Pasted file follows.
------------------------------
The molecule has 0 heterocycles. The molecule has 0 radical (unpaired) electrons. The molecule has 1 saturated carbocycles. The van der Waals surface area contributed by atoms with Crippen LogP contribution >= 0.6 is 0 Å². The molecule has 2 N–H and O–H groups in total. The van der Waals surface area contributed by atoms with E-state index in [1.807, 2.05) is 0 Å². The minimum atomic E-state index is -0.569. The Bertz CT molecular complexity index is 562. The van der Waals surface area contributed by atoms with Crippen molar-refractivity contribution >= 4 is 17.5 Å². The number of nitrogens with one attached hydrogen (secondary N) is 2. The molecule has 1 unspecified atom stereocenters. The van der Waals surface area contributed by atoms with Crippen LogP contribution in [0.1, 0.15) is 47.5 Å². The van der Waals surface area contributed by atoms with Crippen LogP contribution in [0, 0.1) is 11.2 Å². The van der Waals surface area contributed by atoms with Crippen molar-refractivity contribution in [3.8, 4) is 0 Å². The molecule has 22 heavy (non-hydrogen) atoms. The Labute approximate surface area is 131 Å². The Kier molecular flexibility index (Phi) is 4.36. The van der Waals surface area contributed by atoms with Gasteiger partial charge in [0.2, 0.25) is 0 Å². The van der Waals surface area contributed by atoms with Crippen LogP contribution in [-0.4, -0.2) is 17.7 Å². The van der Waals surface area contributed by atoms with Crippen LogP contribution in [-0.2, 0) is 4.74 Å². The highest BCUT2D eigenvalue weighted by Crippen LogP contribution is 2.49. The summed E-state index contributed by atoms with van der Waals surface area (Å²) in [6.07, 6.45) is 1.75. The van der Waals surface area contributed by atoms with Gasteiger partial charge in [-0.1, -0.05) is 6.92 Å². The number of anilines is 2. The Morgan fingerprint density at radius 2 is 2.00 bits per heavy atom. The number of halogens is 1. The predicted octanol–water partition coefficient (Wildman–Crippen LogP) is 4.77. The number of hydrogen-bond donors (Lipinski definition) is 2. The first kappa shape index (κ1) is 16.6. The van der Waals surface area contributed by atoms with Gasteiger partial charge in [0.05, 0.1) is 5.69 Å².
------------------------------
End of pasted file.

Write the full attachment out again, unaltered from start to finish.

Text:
The molecule has 0 heterocycles. The molecule has 0 radical (unpaired) electrons. The molecule has 1 saturated carbocycles. The van der Waals surface area contributed by atoms with Crippen LogP contribution >= 0.6 is 0 Å². The molecule has 2 N–H and O–H groups in total. The van der Waals surface area contributed by atoms with E-state index in [1.807, 2.05) is 0 Å². The minimum atomic E-state index is -0.569. The Bertz CT molecular complexity index is 562. The van der Waals surface area contributed by atoms with Crippen molar-refractivity contribution >= 4 is 17.5 Å². The number of nitrogens with one attached hydrogen (secondary N) is 2. The molecule has 1 unspecified atom stereocenters. The van der Waals surface area contributed by atoms with Crippen LogP contribution in [0.1, 0.15) is 47.5 Å². The van der Waals surface area contributed by atoms with Crippen LogP contribution in [0, 0.1) is 11.2 Å². The van der Waals surface area contributed by atoms with Crippen molar-refractivity contribution in [3.8, 4) is 0 Å². The molecule has 22 heavy (non-hydrogen) atoms. The Labute approximate surface area is 131 Å². The Kier molecular flexibility index (Phi) is 4.36. The van der Waals surface area contributed by atoms with Gasteiger partial charge in [0.2, 0.25) is 0 Å². The van der Waals surface area contributed by atoms with Crippen LogP contribution in [-0.4, -0.2) is 17.7 Å². The van der Waals surface area contributed by atoms with Crippen LogP contribution in [-0.2, 0) is 4.74 Å². The highest BCUT2D eigenvalue weighted by Crippen LogP contribution is 2.49. The summed E-state index contributed by atoms with van der Waals surface area (Å²) in [6.07, 6.45) is 1.75. The van der Waals surface area contributed by atoms with Gasteiger partial charge in [-0.1, -0.05) is 6.92 Å². The number of anilines is 2. The Morgan fingerprint density at radius 2 is 2.00 bits per heavy atom. The number of halogens is 1. The predicted octanol–water partition coefficient (Wildman–Crippen LogP) is 4.77. The number of hydrogen-bond donors (Lipinski definition) is 2. The first kappa shape index (κ1) is 16.6. The van der Waals surface area contributed by atoms with Gasteiger partial charge in [0.05, 0.1) is 5.69 Å².